Economy Sep 5, 2012
Boone, United States: India is missing on development by not permitting Bt technology in crops other than cotton despite certification from leading international bodies regarding the safety of genetically modified (GM) plant technology, experts said.
Over 30 countries who have adopted Bt technology have increased productivity of key crops like wheat, corn and cotton manifold, Rashmi S Nair, director, Emerging markets Regulatory Policy & Scientific Affairs, Monsanto said.
She was speaking to a group of visiting Indian journalists on the sidelines of Farm Progress Show held recently.
"India by not allowing Bt in crops other than cotton is missing the development bus," she said.
While states like Gujarat and Punjab have not objected to GM crops, others like Bihar, Kerala, Chhattisgarh, Madhya Pradesh, West Bengal and Karnataka have refused permission for Bt crop field trials.
India had imposed a moratorium of an unspecified period, in 2009 on commercial release of Bt brinjal on health grounds.
Nair dismissed arguments given against the GM that it carries health hazard saying there is no document to prove this.
GM plant technology has been approved by European Union (EU) as well UN's Food and Agricultural Organisation (FAO), she said.
Michael K Doane, vice president, Sustainable Agriculture Policy, Monsanto said US, Brazil, China, Germany and many other countries have increased productivity of key agriproduce in the same acreage by adopting Bt crops.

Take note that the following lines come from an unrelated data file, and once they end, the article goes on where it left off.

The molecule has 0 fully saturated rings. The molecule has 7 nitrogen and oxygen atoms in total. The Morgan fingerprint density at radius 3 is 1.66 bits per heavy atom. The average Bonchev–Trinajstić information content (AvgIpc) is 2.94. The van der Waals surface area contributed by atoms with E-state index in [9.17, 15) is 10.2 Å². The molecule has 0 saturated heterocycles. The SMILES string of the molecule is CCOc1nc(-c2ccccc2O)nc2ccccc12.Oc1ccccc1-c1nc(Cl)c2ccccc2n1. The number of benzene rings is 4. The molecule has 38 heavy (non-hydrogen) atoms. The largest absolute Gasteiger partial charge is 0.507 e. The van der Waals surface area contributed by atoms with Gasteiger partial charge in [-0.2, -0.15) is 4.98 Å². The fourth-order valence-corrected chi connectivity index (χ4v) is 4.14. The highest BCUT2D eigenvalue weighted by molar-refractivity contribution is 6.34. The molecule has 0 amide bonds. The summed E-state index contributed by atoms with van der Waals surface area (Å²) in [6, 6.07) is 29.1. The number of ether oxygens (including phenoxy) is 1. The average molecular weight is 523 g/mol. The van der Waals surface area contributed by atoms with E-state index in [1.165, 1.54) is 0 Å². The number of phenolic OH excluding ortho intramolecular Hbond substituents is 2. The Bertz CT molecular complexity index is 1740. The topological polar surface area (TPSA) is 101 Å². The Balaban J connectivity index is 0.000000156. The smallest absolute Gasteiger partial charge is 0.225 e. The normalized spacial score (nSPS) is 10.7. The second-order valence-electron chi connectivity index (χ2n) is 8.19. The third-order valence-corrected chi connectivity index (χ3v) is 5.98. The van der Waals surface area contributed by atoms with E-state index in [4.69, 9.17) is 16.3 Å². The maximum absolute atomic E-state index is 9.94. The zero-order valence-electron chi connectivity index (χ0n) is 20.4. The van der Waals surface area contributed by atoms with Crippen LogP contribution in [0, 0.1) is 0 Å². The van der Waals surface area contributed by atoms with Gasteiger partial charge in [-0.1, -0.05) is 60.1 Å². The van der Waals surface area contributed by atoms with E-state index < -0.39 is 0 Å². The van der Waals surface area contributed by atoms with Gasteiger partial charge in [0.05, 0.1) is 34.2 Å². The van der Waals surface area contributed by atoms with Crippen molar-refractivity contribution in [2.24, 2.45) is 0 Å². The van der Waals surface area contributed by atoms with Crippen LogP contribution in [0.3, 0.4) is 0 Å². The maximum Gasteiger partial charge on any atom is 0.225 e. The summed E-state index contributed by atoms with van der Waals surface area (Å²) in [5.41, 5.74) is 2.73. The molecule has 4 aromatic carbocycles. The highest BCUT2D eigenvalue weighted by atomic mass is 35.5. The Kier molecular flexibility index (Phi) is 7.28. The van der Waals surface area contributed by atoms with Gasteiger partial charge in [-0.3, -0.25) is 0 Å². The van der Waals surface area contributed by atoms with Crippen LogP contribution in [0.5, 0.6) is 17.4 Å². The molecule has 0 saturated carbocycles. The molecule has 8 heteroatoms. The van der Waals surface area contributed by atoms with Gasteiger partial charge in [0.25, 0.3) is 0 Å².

Robert T Fraley, executive vice president and chief technology officer of Monsanto, gave long illustration to highlight efficiency of GM crops.
Jay Mahaffey, Learning Centre Manager at Memphis, said Bt crops are made available for commercial sale only after rigorous regulatory tests are done.
They said India has already witnessed remarkable success of Bt cotton and hence there is no genuine scientific reasons to prohibit farmers to go for GM technology in other crops.
The 28-30 August Farm Progress Show at Boone, IOWA, organised by Monsanto displayed newer technology and tools to address the on-farm challenges facing cultivators.
It showcased tools and products available for farmers to help address weed management, insect management, disease management and yield optimisation.
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